I sat waiting for my son outside Starbucks on a white metal bench missing one slat just at the back of my knee. It was uncomfortable. Parents dropping off tweens idled exhaust toward my masked face. I looked forward to our outside reading time together (he, Ulysses, I, This Side of Paradise) but not here. I looked around for his car, but a large white pickup truck festooned with signs and banners touting he who will not be named obscured my view. The driver honked and hung out of his window shouting “Save America”! He circled the Parker Harding lot several times before heading down the Post Road.
I sat, dumbstruck. Angry. I wanted to stand up and shout and give him a proverbial piece of my mind. But the passing people desperate for their java jolt prevented me from reacting rashly. Decorum, I thought. And as they teach in Buddhism, often that one moment of pause can make the difference between a reaction and a response.
I remembered that the Constitution allows us freedom of speech. I remembered that everyone is entitled to their opinion, no matter how much I disagree with it. I remembered Michelle Obama going high when others go low and decided in the mud was not where I wanted to be. I remembered my years of yoga teacher training extolling the virtues of sitting with uncomfortable feelings; watching them; letting them pass, as they surely will. I realized that anything I said would a) fall on deaf ears, b) have no influence on his opinion, and c) only rev up my already hot-running engine.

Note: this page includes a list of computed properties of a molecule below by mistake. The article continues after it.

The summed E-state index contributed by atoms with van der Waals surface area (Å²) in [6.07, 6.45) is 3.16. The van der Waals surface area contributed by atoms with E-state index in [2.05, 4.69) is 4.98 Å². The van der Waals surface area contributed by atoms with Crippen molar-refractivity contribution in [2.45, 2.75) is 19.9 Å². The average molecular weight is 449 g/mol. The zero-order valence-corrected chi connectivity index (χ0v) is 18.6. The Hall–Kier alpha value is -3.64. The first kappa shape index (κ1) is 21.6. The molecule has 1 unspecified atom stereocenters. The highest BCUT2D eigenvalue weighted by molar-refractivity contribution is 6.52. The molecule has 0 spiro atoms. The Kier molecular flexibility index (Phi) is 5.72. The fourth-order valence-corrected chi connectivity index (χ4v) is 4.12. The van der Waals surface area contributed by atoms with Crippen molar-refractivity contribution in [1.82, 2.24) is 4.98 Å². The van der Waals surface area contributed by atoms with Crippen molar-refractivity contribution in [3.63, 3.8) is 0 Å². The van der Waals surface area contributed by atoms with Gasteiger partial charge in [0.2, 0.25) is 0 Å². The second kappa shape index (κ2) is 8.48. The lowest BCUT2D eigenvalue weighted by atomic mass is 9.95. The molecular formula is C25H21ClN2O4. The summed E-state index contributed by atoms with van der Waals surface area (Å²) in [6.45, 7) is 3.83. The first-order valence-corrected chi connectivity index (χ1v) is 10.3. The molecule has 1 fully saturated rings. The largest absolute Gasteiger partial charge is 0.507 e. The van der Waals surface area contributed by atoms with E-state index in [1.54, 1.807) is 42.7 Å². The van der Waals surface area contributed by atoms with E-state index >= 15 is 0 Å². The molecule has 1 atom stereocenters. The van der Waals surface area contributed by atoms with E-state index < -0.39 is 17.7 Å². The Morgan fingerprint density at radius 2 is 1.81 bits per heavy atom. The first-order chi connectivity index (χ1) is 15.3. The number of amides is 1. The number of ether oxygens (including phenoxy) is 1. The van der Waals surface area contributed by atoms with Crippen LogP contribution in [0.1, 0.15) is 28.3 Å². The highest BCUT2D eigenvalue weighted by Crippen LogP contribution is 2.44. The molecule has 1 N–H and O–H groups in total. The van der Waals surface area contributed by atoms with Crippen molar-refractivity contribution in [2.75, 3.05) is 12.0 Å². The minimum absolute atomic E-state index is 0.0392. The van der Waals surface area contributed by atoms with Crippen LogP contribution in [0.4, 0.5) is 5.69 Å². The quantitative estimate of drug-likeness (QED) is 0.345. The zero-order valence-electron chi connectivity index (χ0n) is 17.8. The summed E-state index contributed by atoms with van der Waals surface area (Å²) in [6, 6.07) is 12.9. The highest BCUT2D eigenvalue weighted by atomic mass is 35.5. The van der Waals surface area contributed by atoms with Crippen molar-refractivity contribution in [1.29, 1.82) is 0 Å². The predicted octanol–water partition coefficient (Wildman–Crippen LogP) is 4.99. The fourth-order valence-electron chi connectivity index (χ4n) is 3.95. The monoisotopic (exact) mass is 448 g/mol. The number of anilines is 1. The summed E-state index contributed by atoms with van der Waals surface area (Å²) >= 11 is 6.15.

I lament the lack of unity in our country at the moment. I hope the coming months and new year bring some healing from both pandemics plaguing us. But I knew that shouting at a man in a white pick up truck in the middle of town would get us nearer neither of those goals.
My son arrived shortly thereafter. We took our books and our coffee to a bench across the street and watched cormorants, wings splayed open, drying themselves off in the sun. We chatted a bit and then retreated into the words of Joyce and Fitzgerald and absorbed the Vitamin D-inducing rays. It was a good choice on a good morning.